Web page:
Take us for example. Every year we set physical training goals for ourselves. We then develop an annual (12-month plan) that is broken down into quarterly (three-month) cycles, and smaller training phases (usually 3-4 weeks). The plan is an outline for success with enough detail to make it comprehensive but simple enough that we can adjust it easily should we need to, and we always need to. That said, we adjust the plan to continue to be successful in the face of adversity, not because we’ve lost our motivation.
We set goals every year, not resolutions. We are not the fly by night people who make big plans and then give up on them the next week. The people who say “new year, new me” are almost always the people that fail. These people talk big and often know they’ll never follow through with what they say.
So, who are you? Are you the planner who will stick to the plan in 2018 or are you the New Year’s resolutioner who will burn out after a few weeks? If you ever hope to experience real change, you need to look yourself in the mirror, literally or figuratively, and honestly answer that question.”
The ideas presented then still apply today and always will. If you want to make real change in your life, you need to make a commitment every day, not use some date on the calendar as the driving factor. In that same line of thought, your goals should be driven by the fact that you want to achieve them, not for some other reason such as making someone else happy, looking good for an event, or some other reason, such as trying to prove you are better than someone else.
There is never an ideal day to make a change. There is always an excuse to put off working toward goals. Stop with the excuses. Once you do, you will realize today is a good day to work toward your goal, and every day you wake up is another good day to keep working toward those goals.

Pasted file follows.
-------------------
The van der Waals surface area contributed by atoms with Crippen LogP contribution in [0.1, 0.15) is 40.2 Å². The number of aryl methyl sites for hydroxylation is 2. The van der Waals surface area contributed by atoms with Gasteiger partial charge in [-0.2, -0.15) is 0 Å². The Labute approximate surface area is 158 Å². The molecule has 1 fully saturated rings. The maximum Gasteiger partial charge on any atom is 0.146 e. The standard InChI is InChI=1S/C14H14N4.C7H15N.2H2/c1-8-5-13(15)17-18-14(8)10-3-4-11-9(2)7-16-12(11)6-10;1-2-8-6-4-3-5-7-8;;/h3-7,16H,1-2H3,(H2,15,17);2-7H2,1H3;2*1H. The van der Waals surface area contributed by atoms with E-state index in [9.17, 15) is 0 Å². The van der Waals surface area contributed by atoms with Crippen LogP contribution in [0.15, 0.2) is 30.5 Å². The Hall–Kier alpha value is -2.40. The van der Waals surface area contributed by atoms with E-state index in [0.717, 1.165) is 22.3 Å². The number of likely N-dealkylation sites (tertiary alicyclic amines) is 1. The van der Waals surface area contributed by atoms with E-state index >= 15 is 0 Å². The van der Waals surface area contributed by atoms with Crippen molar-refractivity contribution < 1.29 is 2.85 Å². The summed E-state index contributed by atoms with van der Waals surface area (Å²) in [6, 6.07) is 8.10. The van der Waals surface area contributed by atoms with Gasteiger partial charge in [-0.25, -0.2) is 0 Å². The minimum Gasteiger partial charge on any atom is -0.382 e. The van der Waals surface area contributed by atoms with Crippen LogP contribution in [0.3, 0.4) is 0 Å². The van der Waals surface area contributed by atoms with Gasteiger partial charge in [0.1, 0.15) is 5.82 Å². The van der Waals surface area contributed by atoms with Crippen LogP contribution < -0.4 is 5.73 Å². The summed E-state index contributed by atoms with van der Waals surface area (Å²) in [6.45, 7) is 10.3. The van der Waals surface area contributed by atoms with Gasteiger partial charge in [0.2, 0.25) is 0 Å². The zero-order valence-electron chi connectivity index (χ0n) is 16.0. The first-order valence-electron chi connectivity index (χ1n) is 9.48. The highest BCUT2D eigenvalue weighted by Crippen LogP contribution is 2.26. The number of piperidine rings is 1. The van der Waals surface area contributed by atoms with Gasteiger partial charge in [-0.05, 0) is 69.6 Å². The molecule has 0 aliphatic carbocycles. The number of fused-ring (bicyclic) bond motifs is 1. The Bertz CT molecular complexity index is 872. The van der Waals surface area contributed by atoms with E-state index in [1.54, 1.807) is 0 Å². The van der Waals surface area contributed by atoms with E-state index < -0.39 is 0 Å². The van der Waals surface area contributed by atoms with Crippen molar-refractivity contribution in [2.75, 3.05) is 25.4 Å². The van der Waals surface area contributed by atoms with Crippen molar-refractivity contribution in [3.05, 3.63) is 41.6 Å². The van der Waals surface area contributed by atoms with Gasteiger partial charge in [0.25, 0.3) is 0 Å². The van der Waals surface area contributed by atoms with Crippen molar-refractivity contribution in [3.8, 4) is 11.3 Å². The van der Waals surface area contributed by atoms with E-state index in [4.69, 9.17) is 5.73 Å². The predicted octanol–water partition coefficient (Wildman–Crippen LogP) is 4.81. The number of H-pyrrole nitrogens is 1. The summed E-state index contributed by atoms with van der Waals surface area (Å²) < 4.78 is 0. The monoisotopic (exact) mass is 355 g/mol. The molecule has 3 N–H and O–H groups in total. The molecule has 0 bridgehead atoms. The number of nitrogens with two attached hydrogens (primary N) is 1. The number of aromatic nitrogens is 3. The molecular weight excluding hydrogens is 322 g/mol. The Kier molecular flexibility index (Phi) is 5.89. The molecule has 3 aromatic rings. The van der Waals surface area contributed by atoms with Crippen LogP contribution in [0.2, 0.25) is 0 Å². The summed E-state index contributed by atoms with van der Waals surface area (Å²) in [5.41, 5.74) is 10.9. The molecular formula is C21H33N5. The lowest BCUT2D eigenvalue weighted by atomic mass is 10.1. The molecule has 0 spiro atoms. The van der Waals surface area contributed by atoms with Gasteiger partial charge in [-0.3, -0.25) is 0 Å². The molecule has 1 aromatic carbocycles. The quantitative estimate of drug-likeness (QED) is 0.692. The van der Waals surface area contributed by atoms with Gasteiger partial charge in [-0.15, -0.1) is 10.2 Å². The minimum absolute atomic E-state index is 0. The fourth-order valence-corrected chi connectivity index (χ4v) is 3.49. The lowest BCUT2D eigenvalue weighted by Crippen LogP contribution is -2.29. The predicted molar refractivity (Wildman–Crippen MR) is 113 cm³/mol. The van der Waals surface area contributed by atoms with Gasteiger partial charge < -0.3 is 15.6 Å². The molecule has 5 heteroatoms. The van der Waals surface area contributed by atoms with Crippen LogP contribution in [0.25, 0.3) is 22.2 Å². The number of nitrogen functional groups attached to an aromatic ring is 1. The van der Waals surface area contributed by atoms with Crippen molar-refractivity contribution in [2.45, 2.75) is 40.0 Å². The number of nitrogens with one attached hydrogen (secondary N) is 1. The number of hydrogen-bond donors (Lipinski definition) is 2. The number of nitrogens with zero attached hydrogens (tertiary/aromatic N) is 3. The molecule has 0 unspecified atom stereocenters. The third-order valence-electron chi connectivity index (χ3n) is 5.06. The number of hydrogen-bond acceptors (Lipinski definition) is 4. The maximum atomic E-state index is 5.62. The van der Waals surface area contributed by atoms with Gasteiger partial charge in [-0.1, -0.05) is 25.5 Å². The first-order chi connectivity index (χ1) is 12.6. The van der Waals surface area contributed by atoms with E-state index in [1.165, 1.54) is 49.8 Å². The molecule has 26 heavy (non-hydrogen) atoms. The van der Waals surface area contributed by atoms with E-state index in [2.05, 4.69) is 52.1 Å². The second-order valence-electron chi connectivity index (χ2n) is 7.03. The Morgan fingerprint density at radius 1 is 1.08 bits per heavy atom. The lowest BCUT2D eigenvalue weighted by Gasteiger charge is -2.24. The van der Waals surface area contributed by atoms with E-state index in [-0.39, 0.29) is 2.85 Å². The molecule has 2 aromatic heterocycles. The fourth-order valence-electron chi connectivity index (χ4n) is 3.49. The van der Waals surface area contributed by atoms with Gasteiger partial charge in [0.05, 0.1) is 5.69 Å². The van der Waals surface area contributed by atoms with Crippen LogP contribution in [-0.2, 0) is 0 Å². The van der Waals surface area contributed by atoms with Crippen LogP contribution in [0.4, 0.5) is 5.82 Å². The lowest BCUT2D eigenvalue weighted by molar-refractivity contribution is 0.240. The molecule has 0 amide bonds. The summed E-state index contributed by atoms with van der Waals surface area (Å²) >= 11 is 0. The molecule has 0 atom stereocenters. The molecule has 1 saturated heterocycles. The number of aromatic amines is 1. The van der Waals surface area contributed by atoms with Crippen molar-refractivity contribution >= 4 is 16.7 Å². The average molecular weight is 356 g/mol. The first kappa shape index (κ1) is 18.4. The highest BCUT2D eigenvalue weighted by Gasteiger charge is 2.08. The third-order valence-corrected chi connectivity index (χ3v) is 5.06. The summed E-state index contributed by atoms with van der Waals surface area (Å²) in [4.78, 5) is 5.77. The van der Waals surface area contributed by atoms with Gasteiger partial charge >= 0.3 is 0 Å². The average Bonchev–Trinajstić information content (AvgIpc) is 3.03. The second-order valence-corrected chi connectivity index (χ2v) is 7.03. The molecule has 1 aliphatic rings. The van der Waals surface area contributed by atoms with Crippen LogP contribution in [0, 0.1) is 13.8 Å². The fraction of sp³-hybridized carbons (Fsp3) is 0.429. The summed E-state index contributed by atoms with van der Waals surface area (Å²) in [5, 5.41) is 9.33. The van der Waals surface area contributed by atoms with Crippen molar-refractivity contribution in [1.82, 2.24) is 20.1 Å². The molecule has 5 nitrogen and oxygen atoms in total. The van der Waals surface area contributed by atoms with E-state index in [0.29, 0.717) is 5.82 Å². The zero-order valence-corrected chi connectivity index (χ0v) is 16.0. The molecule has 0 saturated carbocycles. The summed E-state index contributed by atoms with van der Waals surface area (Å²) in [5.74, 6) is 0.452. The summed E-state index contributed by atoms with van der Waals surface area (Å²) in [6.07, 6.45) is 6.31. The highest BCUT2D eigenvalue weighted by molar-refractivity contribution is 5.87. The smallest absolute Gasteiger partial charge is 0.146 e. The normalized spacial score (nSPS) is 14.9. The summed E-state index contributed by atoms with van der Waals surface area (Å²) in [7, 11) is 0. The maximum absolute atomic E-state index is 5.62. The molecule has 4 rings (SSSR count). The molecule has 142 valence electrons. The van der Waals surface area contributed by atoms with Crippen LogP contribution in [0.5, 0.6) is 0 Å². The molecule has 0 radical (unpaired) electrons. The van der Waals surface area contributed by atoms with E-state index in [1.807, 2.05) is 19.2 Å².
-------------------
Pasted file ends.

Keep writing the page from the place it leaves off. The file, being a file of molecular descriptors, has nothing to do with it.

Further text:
Everyone will face difficulties working toward goals. You can use those difficulties as a reason to stop working toward goals or find a way to keep working toward goals. The people who are truly successful in reaching their goals and then maintaining those goals are the people who find a reason to keep going, not an excuse to give up.
So, who will you be this year—the success or the failure?
Nathan DeMetz holds degrees in Exercise Science, Business Administration, and Information Technology as well as certifications in strength and conditioning, sports nutrition, run coaching, and other areas. His credentials come from organizations such as Indiana Wesleyan University, Ivy Tech College, Utah State University, and the ISSA College of Exercise Science. Nathan has 20 years of personal and professional experience in the health and fitness world. He works with people from across the globe, including locations such as Kuwait, Australia, and the USA.